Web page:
AIDS and Nuclear Medicine

Paul J Roach MB BS FRACP

J Anthony Parker MD PhD

February 1st, 1994

Case Presentation:

A 42 year old homosexual male presented with a 3 week history of fevers and sweats. He denied respiratory symptoms such as cough or sputum. He was diagnosed as HIV positive 5 years earlier but had not manifest with lymphadenopathy or opportunistic infections.


CXR was normal. Gallium-67 scintigraphy revealed diffuse lung uptake. Washings from fibreoptic bronchoscopy confirmed pneumocystis carinii (PCP) infection.



The Boston Globe recently reported (January 26th 1994) that AIDS is now the major cause of death in the 25-44 age group in Massachusetts, especially in blacks and hispanics. As with all other areas of medicine, nuclear medicine is playing an increasing role in the evaluation of AIDS patients, particularly in the diagnosis and follow up of patients with infection and neoplasia.


The most common opportunistic infection is PCP which affects 65%-80%. Other protozoal infections include crytosporidia and toxoplasmosis (abscess, encephalitis). Viral infections include cytomegalovirus (retinitis, adrenalitis, lungs, neurological, disseminated) and herpes viruses (simplex and zoster). Fungal infection include candida (esophagitis), cryptococcus neoformans (meningitis, pneumonitis, disseminated) and Histoplasmosis. Although less common, bacterial infections (especially Streptococcus and haemophilus) are being seen more frequently in children and IV drug users. Other bacterial infections encountered include Listeria monocytogenes, Salmonella, Nocardia and mycobacteria - both tuberculum (TB) and avium intracellulare (MAIS).

Gallium scintigraphy is abnormal in over 90% of cases of PCP and in the presence of grade 3 or 4 uptake and normal CXR is almost 100% specific. Diffuse lung uptake may occur with other processes such as CMV, cryptococcus, bacterial pneumonia and mycoplasma infections as well as vasculitis and lymphoma. Focal lung uptake may occur with bacterial infections, MAIS and rarely with PCP. Gallium-67 uptake in lymph nodes may be seen with mycoplasma, lymphoma and rarely with PCP and toxoplasmosis. Certain appearances on Gallium scintigraphy may improve specificity e.g. retinal, adrenal, renal, colonic and oesophageal uptake suggests CMV, lymph node and lung uptake suggests MAIS (or lymphoma) and extension from lungs into soft tissues is suggestive of fungal infection.

Aerosol transfer of DTPA has also been used in diagnosis and follow up of patients with PCP. While normal patients (including smokers) typically show slow monoexponential clearance of nebulized 99mTc-DTPA from the lungs, patients with PCP (and legionella), due to type 1 pneumocyte destruction, show rapid biphasic washout curves. This rapid and simple test has been found to be over 85% sensitive and specific in PCP diagnosis in AIDS patients and has been shown to be more useful than Gallium-67 scintigraphy in diagnosis of PCP.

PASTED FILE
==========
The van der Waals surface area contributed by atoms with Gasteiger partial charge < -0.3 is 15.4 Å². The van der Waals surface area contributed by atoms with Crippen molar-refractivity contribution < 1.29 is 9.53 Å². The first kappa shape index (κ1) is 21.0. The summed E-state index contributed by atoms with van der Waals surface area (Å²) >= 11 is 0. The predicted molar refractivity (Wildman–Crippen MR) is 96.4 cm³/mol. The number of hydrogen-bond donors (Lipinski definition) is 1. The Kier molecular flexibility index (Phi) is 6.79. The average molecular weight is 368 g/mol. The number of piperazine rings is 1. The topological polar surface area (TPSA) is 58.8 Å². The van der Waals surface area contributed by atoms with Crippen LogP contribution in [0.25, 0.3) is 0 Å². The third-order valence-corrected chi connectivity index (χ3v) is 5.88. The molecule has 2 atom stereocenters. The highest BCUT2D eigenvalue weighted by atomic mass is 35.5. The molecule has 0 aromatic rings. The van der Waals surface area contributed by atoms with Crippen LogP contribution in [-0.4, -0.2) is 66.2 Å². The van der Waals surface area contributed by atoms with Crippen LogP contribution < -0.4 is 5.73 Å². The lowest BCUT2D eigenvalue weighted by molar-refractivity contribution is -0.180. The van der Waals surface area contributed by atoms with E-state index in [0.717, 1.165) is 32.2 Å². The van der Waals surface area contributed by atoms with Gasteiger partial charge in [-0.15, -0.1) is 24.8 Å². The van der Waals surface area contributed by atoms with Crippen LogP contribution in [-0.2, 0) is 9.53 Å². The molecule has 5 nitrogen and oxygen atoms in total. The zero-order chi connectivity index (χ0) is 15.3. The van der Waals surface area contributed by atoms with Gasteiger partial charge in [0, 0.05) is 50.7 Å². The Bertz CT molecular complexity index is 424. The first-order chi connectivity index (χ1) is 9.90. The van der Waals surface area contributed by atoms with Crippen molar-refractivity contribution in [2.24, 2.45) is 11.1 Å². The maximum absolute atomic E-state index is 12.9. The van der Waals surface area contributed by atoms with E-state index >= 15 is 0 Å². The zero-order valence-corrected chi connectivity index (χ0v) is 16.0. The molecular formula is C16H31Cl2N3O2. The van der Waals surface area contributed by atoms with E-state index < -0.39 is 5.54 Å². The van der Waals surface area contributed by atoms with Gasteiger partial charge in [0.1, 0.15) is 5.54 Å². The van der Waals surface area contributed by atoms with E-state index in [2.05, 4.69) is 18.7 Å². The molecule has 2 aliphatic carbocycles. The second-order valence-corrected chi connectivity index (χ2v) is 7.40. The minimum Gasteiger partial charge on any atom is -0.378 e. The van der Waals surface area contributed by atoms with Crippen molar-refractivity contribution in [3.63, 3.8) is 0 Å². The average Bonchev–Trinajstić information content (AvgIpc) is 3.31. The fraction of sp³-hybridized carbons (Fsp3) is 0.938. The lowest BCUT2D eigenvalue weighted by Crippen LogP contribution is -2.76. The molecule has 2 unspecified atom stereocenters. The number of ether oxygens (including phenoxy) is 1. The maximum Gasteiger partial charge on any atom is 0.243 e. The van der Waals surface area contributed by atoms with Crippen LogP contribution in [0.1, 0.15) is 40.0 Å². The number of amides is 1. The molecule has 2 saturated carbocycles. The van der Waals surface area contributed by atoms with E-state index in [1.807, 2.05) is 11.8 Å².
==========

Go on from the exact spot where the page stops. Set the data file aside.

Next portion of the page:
In the evaluation of fever of unknown origin (FUO), 111In WBC have been shown to be more sensitive than gallium-67 however, neutropenia (related to disease and treatment such as AZT and gancyclovir) as well as risks associated with venepuncture and labelling procedures may complicate use of this technique. Small studies using donor WBC and polyclonal Immunoglobulin have shown promising results.


Disorders include encephalitis (dementia), infection (especially cryptococcus, toxoplasmosis and CMV) and malignancy (primary cerebral lymphoma). SPECT typically shows multiple focal perfusion defects (a pattern identical to cocaine abuse) and may be abnormal before atrophy appears on CT or MRI imaging. PET studies using 18F-FDG have shown subcortical hypermetabolism followed by cortical and subcortical hypometabolism in the later stages. Improvement in cerebral metabolism has been demonstrated following therapy with AZT. Reduced perfusion of the basal ganglia and increased background activity have also been reported on brain SPECT studies using 99mTc HMPAO. Tumours typically show increased uptake of 18F-FDG as well as 201Tl.


The commonest tumour is Kaposi's sarcoma (arising from vascular + ?lymphatic endothelium). It is rarely seen in children and IV drug users. Typically negative on Gallium-67 scintigraphy, the tumour usually will concentrate 201Tl. Gallium-67 is useful in the diagnosis and follow up of patients with lymphoma, including Non-Hodgkins lymphoma, the commonest lymphoma in patients with AIDS.


DISIDA scanning has been reported to be 90% sensitive in the detection of AIDS sclerosing cholangitis. Bone scans may be useful in patients with lymphoma, bacillary angiomatosis (a rickettsial infection causing Kaposi sarcoma-like skin lesions and distant abnormalities on 35% bone scans) and in myositis (caused by AZT and KS).


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J. Anthony Parker, MD PhD,